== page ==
For three minutes, the world shrank to the face of former World Boxing Council super-lightweight champion Lonnie Smith and a single thought: Don't hit like a girl. Just beyond the reach of my tan boxing gloves, Smith's voice urged: "Harder. Work harder." It was jab, jab, right hook, duck, then spring up and throw my body into a last right hook. When the bell rang to end one round, I folded from exhaustion. The fight had really been a one-sided match against two large pads Smith held up while I flailed away. But I felt euphoric. And I did not even like the Rocky movies.
Tired of leg lifts and endless stair climbing to nowhere, more exercise buffs are experiencing their own version of my little drama. Boxing for fitness may be the hottest thing to hit the gym since step aerobics. "It helps people work out frustrations, and it burns more calories than other workouts," says Lesley Howes, owner of Manhattan's Crosby Street Studio.
Some enthusiasts like boxing's aggressive, competitive edge, and they have created a market for executive gyms, such as Wall Street Boxing Fitness in Manhattan, and for modified classes at traditional boxer hangouts, such as Gleason's Gym in Brooklyn. Others also feel a new sense of power. Bodies In Motion in Los Angeles claims 1,600 women and 900 men in its Executive Boxing program. Generally, single workouts range from $12 to $20, while club memberships run $40 to $75 a month. Gyms will provide hand wraps and gloves, or you can buy your own for $50 to $100.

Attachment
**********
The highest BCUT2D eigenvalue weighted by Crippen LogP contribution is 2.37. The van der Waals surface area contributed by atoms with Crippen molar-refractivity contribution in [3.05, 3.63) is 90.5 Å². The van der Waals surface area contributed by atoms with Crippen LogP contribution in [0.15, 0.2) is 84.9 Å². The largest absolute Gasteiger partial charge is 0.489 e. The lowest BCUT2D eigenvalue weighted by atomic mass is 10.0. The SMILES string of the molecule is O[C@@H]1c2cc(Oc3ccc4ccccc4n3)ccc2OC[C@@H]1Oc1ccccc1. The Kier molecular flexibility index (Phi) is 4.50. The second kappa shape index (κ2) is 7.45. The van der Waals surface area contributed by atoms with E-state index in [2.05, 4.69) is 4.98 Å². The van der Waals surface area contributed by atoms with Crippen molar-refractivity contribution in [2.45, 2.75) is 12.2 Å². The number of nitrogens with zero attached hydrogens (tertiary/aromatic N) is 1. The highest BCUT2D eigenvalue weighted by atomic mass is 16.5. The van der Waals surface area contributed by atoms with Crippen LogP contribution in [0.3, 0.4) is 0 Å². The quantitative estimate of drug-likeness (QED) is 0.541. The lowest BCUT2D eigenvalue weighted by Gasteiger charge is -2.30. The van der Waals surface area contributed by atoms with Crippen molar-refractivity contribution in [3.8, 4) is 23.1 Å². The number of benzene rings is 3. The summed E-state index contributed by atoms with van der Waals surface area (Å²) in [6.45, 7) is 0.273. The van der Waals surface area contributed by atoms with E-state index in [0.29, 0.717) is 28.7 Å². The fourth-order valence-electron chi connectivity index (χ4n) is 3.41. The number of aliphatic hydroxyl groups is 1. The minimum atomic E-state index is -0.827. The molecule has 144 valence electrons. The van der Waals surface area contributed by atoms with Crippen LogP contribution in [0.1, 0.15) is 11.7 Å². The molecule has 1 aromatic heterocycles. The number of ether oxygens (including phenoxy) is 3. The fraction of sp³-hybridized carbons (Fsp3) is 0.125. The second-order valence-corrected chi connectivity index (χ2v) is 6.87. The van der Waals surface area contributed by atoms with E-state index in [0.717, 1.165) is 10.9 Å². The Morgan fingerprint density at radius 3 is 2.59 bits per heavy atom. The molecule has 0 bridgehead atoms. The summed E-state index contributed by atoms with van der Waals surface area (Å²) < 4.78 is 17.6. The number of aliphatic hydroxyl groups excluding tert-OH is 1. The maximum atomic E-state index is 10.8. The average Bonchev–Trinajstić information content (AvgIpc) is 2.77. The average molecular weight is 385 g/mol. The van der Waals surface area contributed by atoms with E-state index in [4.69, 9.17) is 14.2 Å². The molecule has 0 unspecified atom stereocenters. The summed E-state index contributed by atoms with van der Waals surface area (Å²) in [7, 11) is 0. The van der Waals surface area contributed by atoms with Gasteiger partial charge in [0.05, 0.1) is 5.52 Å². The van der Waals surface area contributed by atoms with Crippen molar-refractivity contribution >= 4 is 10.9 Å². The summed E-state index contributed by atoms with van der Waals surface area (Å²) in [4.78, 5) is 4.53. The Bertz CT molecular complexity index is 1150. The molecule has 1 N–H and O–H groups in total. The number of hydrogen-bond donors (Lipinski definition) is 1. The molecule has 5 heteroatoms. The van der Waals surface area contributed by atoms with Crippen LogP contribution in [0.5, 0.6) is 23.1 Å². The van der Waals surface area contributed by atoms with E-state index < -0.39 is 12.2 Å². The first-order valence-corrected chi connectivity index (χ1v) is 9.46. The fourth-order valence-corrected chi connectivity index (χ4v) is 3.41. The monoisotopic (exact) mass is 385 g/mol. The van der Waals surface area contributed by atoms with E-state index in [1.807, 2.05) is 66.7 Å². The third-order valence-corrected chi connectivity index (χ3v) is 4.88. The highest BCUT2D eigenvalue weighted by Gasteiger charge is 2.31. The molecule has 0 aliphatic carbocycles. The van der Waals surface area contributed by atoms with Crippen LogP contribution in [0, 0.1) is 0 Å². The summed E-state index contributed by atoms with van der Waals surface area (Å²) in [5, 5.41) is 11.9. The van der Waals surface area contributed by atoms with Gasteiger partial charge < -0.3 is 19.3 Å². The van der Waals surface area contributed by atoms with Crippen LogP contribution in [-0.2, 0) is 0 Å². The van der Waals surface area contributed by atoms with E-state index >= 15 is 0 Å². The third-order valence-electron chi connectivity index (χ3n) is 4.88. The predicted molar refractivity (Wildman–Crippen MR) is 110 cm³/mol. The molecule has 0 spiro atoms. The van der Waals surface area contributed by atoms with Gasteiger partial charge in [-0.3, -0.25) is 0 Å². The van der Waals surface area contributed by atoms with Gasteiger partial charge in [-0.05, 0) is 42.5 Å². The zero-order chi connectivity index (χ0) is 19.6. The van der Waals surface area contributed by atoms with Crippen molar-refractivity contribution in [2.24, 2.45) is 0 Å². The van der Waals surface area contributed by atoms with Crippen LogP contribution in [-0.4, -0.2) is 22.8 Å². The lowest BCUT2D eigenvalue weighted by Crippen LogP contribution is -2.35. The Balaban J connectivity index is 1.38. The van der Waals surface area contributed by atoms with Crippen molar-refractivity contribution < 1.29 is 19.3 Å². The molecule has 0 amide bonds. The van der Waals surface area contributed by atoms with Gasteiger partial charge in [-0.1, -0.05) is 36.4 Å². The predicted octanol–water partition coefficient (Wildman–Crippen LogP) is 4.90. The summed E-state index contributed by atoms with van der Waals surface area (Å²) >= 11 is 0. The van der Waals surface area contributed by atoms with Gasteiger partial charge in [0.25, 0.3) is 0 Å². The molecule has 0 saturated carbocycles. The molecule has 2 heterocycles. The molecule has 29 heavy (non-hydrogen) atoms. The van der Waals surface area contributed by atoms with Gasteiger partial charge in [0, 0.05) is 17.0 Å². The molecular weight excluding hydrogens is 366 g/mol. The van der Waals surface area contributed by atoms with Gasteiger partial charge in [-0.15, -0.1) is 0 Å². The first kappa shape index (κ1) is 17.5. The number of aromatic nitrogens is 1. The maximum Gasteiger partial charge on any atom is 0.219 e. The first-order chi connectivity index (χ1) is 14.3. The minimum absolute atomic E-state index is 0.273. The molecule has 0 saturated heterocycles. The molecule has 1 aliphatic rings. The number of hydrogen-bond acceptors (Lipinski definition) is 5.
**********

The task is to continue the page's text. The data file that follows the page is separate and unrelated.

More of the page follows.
Some boxing workouts are essentially aerobics sessions that incorporate shadow-boxing moves, as shown in exercise maven Kathy Smith's soon-to-be-released Aerobox Workout video ($19.95, A-Vision Entertainment). But the recent growth has been in workouts that resemble the conditioning routine of a boxer, la former champion Sugar Ray Leonard's new video, Boxout ($19.95, Polygram).
PAD WORK. A typical session might include a warm-up and stretch, instruction in basic techniques, and 12 three-minute rounds of shadow-boxing, jump rope, heavy-bag punching, weights, and speed-bag work. Last comes a half-hour of calisthenics and a cool-down. Many classes involve the "pad work" that got me so charged up, and some allow controlled sparring with an instructor. But some gyms consider one-on-one punching too dangerous for novices.
In the end, you may not be ready to take on Riddick Bowe. But you're likely to be tired--boxing workouts burn about 900 calories in 90 minutes, vs. 450 for aerobics--and smiling. After my bout, I left humming the theme from Rocky in spite of myself.